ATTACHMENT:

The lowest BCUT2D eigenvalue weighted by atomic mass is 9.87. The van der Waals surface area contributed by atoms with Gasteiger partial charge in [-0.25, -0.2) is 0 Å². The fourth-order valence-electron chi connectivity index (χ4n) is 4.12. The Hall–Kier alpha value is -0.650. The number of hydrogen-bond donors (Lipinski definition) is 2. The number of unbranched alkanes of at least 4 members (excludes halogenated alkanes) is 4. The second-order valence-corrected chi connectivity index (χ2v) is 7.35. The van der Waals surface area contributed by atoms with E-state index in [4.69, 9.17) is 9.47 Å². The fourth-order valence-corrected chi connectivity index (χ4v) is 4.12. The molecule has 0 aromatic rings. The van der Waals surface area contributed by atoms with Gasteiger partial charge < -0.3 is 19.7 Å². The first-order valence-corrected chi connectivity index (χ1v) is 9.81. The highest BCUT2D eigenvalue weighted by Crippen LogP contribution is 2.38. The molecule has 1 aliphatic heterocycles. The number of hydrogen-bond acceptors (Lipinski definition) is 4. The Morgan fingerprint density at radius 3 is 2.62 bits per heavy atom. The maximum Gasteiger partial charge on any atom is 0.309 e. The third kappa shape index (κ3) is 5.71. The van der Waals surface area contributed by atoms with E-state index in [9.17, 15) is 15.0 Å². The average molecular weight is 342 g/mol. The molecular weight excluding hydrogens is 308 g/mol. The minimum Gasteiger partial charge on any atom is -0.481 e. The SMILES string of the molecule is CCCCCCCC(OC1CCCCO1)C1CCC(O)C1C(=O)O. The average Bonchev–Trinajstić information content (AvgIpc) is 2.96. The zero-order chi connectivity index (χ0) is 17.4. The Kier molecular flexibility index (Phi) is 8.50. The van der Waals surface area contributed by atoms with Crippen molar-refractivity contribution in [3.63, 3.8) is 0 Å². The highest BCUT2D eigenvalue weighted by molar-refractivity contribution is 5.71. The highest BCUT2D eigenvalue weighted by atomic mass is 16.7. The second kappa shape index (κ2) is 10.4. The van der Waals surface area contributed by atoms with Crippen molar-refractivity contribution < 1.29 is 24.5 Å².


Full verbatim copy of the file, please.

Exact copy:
The lowest BCUT2D eigenvalue weighted by atomic mass is 9.87. The van der Waals surface area contributed by atoms with Gasteiger partial charge in [-0.25, -0.2) is 0 Å². The fourth-order valence-electron chi connectivity index (χ4n) is 4.12. The Hall–Kier alpha value is -0.650. The number of hydrogen-bond donors (Lipinski definition) is 2. The number of unbranched alkanes of at least 4 members (excludes halogenated alkanes) is 4. The second-order valence-corrected chi connectivity index (χ2v) is 7.35. The van der Waals surface area contributed by atoms with E-state index in [4.69, 9.17) is 9.47 Å². The fourth-order valence-corrected chi connectivity index (χ4v) is 4.12. The molecule has 0 aromatic rings. The van der Waals surface area contributed by atoms with Gasteiger partial charge < -0.3 is 19.7 Å². The first-order valence-corrected chi connectivity index (χ1v) is 9.81. The highest BCUT2D eigenvalue weighted by Crippen LogP contribution is 2.38. The molecule has 1 aliphatic heterocycles. The number of hydrogen-bond acceptors (Lipinski definition) is 4. The Morgan fingerprint density at radius 3 is 2.62 bits per heavy atom. The maximum Gasteiger partial charge on any atom is 0.309 e. The third kappa shape index (κ3) is 5.71. The van der Waals surface area contributed by atoms with E-state index in [9.17, 15) is 15.0 Å². The average molecular weight is 342 g/mol. The molecular weight excluding hydrogens is 308 g/mol. The minimum Gasteiger partial charge on any atom is -0.481 e. The SMILES string of the molecule is CCCCCCCC(OC1CCCCO1)C1CCC(O)C1C(=O)O. The average Bonchev–Trinajstić information content (AvgIpc) is 2.96. The zero-order chi connectivity index (χ0) is 17.4. The Kier molecular flexibility index (Phi) is 8.50. The van der Waals surface area contributed by atoms with Crippen molar-refractivity contribution in [3.63, 3.8) is 0 Å². The highest BCUT2D eigenvalue weighted by molar-refractivity contribution is 5.71. The highest BCUT2D eigenvalue weighted by atomic mass is 16.7. The second kappa shape index (κ2) is 10.4. The van der Waals surface area contributed by atoms with Crippen molar-refractivity contribution < 1.29 is 24.5 Å².